This duology is a true epic in every sense of the word. Set in a peaceful city that subsists on the magic of dreams, harvested by the Gatherers—priests who keep the peace and pass judgment—it takes a sharp dark turn when someone starts using forbidden magic to murder dreamers in their sleep. This is definitely a world to get lost in, from one of the powerhouses of contemporary fantasy.
6. Akata Witch by Nnedi Okorafor (MG/YA)
Often described as an African response to Harry Potter, Akata Witch follows a group of 12-year-old Nigerian misfits who decide to form a coven to track down a notorious kidnapper. This is probably the youngest-skewing on this list as it is meant for middle-grade readers, but it’d be a great refresher in-between some of these longer reads.
Goodreads calls this one “Game of Thrones meets Gladiator.” I saw “Dragons” and I was sold. It sounds a little like a grown-up Eragon, but in a war-obsessed society clearly divided by those who are gifted with magical battle-advantage powers, and those who are not. Sign me up!!
Inspired by West African folklore, this book sounds like it has everything I love in a fantasy story: royalty, portentous festivals, ancient magic, assassins, and my absolute favorite trope, enemies-to-lovers. It just came out last week, and the description reminds me a lot of Sabaa Tahir’s Ember in the Ashes series (which I also love and highly recommend).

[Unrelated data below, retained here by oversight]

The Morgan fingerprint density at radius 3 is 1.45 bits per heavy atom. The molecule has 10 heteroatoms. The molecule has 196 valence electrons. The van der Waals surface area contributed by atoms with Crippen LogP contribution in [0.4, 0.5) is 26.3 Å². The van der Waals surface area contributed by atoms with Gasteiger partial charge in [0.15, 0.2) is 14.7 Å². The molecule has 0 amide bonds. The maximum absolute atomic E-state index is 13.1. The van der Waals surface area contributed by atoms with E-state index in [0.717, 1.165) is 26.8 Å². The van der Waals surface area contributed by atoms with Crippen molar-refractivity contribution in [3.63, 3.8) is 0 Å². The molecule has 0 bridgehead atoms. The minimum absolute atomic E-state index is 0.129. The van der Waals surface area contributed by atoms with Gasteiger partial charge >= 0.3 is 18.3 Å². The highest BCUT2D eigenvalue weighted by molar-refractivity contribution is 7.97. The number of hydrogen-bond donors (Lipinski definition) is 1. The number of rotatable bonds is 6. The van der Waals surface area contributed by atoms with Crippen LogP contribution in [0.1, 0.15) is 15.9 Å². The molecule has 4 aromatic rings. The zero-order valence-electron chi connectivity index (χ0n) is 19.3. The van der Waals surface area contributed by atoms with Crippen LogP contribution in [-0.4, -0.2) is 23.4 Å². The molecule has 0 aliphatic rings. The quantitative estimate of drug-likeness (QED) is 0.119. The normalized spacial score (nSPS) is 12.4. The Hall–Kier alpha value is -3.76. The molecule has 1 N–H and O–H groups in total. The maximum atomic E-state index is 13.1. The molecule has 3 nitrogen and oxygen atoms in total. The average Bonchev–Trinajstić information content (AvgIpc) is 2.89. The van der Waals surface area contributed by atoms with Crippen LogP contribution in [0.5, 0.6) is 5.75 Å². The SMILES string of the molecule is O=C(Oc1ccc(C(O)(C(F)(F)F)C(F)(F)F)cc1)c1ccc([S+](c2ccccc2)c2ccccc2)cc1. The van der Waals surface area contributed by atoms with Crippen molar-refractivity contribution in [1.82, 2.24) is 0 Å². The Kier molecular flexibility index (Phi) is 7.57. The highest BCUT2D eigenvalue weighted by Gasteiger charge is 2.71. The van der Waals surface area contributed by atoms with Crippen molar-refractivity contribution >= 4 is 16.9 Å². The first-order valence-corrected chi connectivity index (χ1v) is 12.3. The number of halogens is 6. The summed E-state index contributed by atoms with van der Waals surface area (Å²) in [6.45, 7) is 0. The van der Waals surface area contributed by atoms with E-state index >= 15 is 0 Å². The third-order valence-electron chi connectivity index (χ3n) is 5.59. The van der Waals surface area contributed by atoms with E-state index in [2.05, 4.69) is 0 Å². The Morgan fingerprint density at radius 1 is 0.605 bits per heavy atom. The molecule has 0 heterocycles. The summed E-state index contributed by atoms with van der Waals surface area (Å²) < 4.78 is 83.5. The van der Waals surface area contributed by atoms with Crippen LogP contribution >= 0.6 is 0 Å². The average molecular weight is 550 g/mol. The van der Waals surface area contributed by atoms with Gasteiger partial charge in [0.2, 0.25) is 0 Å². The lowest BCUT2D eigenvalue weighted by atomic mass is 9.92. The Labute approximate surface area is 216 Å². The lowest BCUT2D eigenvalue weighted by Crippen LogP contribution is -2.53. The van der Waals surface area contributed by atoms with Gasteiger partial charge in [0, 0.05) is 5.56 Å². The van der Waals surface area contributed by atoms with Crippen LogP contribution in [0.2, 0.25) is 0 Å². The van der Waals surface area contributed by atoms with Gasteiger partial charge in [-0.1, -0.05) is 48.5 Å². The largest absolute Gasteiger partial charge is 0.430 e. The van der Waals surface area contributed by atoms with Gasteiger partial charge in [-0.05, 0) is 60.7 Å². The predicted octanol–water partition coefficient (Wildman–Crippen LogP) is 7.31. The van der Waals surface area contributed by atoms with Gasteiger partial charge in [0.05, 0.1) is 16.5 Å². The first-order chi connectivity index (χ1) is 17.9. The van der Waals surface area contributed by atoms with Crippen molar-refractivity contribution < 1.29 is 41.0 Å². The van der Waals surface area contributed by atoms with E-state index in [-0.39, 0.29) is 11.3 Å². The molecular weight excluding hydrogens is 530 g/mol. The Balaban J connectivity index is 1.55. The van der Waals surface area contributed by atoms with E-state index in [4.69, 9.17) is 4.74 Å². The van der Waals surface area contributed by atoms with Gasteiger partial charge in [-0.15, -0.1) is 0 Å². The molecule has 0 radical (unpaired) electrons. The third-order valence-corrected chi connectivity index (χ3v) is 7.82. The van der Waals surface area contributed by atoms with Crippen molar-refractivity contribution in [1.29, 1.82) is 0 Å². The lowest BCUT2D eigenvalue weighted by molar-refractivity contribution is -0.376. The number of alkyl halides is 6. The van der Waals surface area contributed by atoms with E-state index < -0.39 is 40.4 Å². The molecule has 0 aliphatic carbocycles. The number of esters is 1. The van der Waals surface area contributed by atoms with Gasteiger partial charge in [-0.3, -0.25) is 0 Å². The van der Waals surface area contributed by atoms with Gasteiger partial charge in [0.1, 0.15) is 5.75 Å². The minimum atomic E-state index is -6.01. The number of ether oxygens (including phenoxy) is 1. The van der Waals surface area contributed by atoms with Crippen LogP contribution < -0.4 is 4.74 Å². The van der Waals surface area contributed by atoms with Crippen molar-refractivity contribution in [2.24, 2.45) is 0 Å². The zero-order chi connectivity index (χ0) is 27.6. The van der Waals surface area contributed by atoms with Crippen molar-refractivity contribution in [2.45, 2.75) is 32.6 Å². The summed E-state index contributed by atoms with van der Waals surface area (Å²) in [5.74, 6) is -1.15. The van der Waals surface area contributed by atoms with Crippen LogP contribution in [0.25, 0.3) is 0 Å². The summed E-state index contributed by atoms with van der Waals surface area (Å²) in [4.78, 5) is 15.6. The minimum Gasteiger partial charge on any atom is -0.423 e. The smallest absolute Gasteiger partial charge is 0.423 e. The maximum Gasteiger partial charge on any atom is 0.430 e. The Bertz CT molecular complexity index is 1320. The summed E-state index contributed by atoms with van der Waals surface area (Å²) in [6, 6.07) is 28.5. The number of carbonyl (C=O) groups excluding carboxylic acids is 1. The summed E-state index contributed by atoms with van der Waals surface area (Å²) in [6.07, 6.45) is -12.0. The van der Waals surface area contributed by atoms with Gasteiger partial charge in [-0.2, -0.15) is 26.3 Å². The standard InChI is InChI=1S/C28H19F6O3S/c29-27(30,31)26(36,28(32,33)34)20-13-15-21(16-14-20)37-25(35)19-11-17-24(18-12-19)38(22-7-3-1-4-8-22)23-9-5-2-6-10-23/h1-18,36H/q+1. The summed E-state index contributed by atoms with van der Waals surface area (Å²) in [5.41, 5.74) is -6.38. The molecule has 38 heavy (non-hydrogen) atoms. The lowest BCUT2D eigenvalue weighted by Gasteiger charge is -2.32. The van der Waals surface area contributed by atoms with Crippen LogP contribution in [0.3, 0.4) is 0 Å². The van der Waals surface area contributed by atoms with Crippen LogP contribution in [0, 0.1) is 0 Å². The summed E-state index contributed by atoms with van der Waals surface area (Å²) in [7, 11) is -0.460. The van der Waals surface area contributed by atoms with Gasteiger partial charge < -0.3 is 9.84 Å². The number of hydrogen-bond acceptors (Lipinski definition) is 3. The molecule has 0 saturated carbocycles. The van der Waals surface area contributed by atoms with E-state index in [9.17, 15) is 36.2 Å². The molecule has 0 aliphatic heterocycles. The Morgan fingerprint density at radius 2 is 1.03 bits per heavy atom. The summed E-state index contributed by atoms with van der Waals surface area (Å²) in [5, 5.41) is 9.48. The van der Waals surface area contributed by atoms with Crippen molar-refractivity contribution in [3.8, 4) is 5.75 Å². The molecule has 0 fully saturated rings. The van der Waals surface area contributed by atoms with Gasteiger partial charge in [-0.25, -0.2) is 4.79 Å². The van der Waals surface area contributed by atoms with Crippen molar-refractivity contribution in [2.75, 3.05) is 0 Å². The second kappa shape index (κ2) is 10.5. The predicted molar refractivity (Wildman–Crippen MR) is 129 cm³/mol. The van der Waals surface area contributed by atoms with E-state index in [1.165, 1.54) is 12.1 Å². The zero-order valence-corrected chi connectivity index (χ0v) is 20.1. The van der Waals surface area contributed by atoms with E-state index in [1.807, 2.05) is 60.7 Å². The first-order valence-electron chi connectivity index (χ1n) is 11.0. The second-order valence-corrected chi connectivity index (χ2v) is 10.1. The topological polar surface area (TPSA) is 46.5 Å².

It seems like everyone’s ordering Between the World and Me right now (myself included), but Coates’s first novel is also stunning and worth adding to your list—a story of family, magic, and freedom. I read it earlier this year and immediately fell in love with the gorgeous prose that wove such an intricate and layered historical fiction.
This beautiful cover has caught my eye in bookstores ever since it came out last spring, but I am sadly still on the library hold list. It’s a spin on gingerbread as a well-known fairytale element, as it follows a family of London gingerbread makers whose goods are especially popular in a faraway, potentially non-existent fairytale land.
11. Raybearer by Jordan Ifueko (YA)